I was thinking about how to write this blog yesterday while I was in the process of making dinner, and I realized that I have pretty much color coded by entire life. Take my kitchen surroundings, for example. I noticed all the colorful symbols that remind me which items belong to what container or what type of food I can chop on which rectangular cutting board.
Then I see my to-do list hanging on my fridge, begging to be attended to. I have two types of square magnetic notepads, one red and one white. As I review the list on each notepad, I realize I have written all of the absolutely super important things I need to tend to for the month of August. All other leisurely items that I deemed less important were written lazily on the white notepad.
I remember getting my driver’s license and having to remember the shapes and colors of road signs so that, as a driver, I can recognize them from a distance (There an entire section in the Driver’s Manual dedicated to it). Each shape symbolizes something like triangle shapes are for Yield, octagon is for STOP signs or rhombus for Warning. In addition, each color provides an information – red means stop or prohibition, green is for direction, yellow is for general warning, etc. There is already a preset response to convey the actions or information equivalent to each color coded symbol when I see them on the road.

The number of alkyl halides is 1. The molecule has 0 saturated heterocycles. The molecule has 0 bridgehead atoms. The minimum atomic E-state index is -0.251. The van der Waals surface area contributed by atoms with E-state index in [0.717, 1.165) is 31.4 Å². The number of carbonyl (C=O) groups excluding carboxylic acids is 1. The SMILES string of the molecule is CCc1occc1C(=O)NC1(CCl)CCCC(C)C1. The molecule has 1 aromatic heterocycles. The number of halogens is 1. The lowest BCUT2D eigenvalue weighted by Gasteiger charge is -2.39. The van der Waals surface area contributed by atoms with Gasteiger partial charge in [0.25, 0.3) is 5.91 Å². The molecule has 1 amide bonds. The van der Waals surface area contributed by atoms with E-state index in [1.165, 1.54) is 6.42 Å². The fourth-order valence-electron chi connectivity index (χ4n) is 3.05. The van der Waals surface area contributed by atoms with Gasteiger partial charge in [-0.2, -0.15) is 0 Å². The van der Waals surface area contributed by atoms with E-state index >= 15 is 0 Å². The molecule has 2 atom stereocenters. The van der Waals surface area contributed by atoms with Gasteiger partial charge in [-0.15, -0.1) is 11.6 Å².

All of these color coded symbols are meant to translate something that makes sense to my daily existence. It helps trigger something in my head to translate actions without the use of words.
I recently worked on a project for a publication group using MerlinOne’s Digital Asset Management software. They asked me if there’s a way for them to easily recognize items that have a specific status. The purpose of the request was to have editors visually recognize the status of the objects: Done (has been edited), In Progress (currently being edited), or None (not edited yet). I suggested applying color codes on their objects, Green Circle for Done, Blue for In Progress and Red for None. We applied the color codes on their system after they went live. They have since requested to add more color code configurations. I guess they like the idea of having colorful shapes as reminders as well.
If you would like to learn more about the use of color codes with managing your digital asset library, please watch the video below.
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